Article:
Evaluating risk for alcohol use disorder: Polygenic risk scores and family history

Dongbing Lai, Emma C. Johnson, Sarah Colbert, Gayathri Pandey, Grace Chan, Lance Bauer, Meredith W. Francis, Victor Hesselbrock, Chella Kamarajan, John Kramer, Weipeng Kuang, Sally Kuo, Samuel Kuperman, Yunlong Liu, Vivia McCutcheon, Zhiping Pang, Martin H. Plawecki, Marc Schuckit, Jay Tischfield, Leah WetherillYong Zang, Howard J. Edenberg, Bernice Porjesz, Arpana Agrawal, Tatiana Foroud

Research output: Contribution to journalArticlepeer-review

13 Scopus citations


Background: Early identification of individuals at high risk for alcohol use disorder (AUD) coupled with prompt interventions could reduce the incidence of AUD. In this study, we investigated whether Polygenic Risk Scores (PRS) can be used to evaluate the risk for AUD and AUD severity (as measured by the number of DSM-5 AUD diagnostic criteria met) and compared their performance with a measure of family history of AUD. Methods: We studied individuals of European ancestry from the Collaborative Study on the Genetics of Alcoholism (COGA). DSM-5 diagnostic criteria were available for 7203 individuals, of whom 3451 met criteria for DSM-IV alcohol dependence or DSM-5 AUD and 1616 were alcohol-exposed controls aged ≥21 years with no history of AUD or drug dependence. Further, 4842 individuals had a positive first-degree family history of AUD (FH+), 2722 had an unknown family history (FH?), and 336 had a negative family history (FH−). PRS were derived from a meta-analysis of a genome-wide association study of AUD from the Million Veteran Program and scores from the problem subscale of the Alcohol Use Disorders Identification Test in the UK Biobank. We used mixed models to test the association between PRS and risk for AUD and AUD severity. Results: AUD cases had higher PRS than controls with PRS increasing as the number of DSM-5 diagnostic criteria increased (p-values ≤ 1.85E−05) in the full COGA sample, the FH+ subsample, and the FH? subsample. Individuals in the top decile of PRS had odds ratios (OR) for developing AUD of 1.96 (95% CI: 1.54 to 2.51, p-value = 7.57E−08) and 1.86 (95% CI: 1.35 to 2.56, p-value = 1.32E−04) in the full sample and the FH+ subsample, respectively. These values are comparable to previously reported ORs for a first-degree family history (1.91 to 2.38) estimated from national surveys. PRS were also significantly associated with the DSM-5 AUD diagnostic criterion count in the full sample, the FH+ subsample, and the FH? subsample (p-values ≤6.7E−11). PRS remained significantly associated with AUD and AUD severity after accounting for a family history of AUD (p-values ≤6.8E−10). Conclusions: Both PRS and family history were associated with AUD and AUD severity, indicating that these risk measures assess distinct aspects of liability to AUD traits.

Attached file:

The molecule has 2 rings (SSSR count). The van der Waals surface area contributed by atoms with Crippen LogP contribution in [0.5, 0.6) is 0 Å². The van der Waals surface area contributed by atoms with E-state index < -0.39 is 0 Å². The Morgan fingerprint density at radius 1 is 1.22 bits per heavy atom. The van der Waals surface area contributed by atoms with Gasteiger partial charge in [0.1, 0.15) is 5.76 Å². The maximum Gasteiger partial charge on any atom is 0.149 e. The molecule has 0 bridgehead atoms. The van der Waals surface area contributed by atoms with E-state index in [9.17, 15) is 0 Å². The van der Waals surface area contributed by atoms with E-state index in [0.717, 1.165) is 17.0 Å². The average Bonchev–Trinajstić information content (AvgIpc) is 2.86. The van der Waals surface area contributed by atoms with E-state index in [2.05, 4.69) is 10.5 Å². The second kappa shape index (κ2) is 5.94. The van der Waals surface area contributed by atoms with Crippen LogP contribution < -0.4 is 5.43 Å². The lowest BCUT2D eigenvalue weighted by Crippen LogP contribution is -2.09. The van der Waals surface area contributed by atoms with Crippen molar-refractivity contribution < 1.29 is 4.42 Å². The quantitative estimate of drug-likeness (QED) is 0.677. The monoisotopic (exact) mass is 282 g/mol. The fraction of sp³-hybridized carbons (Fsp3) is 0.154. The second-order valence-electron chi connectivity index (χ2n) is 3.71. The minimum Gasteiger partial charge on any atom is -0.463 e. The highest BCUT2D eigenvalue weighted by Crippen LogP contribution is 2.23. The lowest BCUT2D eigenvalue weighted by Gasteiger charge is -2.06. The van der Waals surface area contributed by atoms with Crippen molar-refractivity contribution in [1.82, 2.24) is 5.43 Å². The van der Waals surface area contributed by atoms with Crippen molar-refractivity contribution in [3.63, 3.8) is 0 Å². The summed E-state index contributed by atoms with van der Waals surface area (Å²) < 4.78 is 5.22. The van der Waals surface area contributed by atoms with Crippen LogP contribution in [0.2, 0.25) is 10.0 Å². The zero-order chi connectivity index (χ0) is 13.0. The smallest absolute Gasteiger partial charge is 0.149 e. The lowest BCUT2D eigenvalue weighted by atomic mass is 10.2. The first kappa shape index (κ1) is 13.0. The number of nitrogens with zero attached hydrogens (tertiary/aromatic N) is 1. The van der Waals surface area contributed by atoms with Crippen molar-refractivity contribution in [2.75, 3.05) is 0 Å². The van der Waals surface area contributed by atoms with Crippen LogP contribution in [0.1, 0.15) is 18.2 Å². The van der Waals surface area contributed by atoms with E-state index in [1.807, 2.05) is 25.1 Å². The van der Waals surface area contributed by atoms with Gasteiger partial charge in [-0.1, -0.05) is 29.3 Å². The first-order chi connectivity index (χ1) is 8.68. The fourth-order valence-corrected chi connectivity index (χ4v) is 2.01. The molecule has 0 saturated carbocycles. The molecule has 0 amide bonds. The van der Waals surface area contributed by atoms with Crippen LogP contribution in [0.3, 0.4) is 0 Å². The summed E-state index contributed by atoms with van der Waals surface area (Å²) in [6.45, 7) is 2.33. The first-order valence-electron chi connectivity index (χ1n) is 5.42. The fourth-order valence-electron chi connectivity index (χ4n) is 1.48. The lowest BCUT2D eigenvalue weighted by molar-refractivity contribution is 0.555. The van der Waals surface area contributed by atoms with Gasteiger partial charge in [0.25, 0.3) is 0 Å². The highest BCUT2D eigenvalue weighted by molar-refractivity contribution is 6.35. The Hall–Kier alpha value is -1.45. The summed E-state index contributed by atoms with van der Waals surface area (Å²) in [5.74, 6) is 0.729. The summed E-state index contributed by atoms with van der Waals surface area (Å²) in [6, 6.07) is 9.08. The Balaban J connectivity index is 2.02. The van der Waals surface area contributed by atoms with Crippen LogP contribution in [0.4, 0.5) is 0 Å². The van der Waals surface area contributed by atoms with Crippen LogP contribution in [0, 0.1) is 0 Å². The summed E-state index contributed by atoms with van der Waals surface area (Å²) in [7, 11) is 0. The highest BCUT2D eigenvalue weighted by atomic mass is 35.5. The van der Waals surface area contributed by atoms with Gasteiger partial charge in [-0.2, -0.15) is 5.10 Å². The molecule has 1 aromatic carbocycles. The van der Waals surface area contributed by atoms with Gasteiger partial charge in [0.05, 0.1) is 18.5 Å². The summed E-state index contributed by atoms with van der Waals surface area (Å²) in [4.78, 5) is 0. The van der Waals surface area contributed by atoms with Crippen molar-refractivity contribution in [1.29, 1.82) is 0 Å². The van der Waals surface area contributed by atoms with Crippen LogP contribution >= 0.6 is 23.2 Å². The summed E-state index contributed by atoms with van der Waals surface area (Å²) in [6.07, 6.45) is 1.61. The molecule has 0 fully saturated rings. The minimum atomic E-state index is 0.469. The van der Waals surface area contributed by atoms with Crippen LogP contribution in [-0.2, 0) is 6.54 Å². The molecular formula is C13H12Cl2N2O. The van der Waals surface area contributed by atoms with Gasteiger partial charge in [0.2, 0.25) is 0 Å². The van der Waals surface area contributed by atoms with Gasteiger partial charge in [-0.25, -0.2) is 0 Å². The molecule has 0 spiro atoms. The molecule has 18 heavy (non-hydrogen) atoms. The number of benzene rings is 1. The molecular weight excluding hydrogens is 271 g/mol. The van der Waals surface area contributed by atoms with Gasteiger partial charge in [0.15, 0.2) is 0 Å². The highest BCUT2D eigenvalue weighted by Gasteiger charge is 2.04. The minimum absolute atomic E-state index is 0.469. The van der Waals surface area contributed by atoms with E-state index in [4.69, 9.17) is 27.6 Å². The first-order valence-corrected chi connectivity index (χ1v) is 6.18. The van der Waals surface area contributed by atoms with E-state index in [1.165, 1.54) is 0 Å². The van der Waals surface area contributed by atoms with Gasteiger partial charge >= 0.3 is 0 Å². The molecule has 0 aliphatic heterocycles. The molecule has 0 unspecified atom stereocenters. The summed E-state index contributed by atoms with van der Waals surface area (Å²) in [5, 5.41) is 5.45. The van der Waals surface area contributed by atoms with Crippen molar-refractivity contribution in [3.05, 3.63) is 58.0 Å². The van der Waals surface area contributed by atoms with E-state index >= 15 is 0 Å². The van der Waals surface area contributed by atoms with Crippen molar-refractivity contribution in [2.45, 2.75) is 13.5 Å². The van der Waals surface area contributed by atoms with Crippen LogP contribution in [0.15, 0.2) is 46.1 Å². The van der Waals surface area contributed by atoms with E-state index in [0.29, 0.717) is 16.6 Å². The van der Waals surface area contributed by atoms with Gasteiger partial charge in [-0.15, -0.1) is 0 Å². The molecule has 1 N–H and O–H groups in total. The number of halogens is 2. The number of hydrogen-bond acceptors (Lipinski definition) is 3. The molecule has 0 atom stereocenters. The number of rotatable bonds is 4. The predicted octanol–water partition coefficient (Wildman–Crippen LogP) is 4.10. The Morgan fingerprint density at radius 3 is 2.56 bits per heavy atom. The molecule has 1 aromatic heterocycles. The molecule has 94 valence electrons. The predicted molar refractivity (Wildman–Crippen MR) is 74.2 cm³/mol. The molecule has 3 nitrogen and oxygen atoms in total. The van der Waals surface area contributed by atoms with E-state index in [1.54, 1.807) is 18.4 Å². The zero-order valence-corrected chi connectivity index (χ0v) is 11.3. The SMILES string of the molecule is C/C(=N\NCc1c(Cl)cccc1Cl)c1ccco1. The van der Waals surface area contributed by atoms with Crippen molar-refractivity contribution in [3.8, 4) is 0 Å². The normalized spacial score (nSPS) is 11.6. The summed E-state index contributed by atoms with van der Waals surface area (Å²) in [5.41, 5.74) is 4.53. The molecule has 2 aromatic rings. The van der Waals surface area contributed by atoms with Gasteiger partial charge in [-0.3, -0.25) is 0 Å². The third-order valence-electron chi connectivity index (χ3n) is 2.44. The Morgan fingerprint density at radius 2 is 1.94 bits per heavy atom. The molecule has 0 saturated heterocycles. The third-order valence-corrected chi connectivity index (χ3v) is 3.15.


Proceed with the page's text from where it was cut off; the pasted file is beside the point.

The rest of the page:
Original languageEnglish
Pages (from-to)374-383
Number of pages10
JournalAlcoholism: Clinical and Experimental Research
Issue number3
StatePublished - Mar 2022


  • DSM-5 alcohol use disorder diagnostic criterion count
  • alcohol use disorders
  • family history of AUD
  • polygenic risk scores


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